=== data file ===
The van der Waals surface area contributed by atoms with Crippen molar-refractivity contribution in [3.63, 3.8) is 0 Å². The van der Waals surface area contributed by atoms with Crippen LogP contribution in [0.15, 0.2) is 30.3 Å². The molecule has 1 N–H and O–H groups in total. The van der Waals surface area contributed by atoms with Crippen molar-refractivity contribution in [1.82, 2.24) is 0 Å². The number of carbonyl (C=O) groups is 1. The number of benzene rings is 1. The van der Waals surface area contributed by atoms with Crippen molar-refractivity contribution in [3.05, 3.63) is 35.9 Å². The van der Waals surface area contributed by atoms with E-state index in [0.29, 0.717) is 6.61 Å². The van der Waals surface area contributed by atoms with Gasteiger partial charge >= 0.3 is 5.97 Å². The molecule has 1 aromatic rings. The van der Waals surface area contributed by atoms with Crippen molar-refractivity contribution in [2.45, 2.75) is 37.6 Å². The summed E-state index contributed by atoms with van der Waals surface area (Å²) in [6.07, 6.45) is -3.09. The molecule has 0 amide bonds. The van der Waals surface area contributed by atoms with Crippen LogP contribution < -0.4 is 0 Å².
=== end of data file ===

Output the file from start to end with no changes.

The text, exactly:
The van der Waals surface area contributed by atoms with Crippen molar-refractivity contribution in [3.63, 3.8) is 0 Å². The van der Waals surface area contributed by atoms with Crippen LogP contribution in [0.15, 0.2) is 30.3 Å². The molecule has 1 N–H and O–H groups in total. The van der Waals surface area contributed by atoms with Crippen molar-refractivity contribution in [1.82, 2.24) is 0 Å². The number of carbonyl (C=O) groups is 1. The number of benzene rings is 1. The van der Waals surface area contributed by atoms with Crippen molar-refractivity contribution in [3.05, 3.63) is 35.9 Å². The van der Waals surface area contributed by atoms with E-state index in [0.29, 0.717) is 6.61 Å². The van der Waals surface area contributed by atoms with Gasteiger partial charge >= 0.3 is 5.97 Å². The molecule has 1 aromatic rings. The van der Waals surface area contributed by atoms with Crippen molar-refractivity contribution in [2.45, 2.75) is 37.6 Å². The summed E-state index contributed by atoms with van der Waals surface area (Å²) in [6.07, 6.45) is -3.09. The molecule has 0 amide bonds. The van der Waals surface area contributed by atoms with Crippen LogP contribution < -0.4 is 0 Å².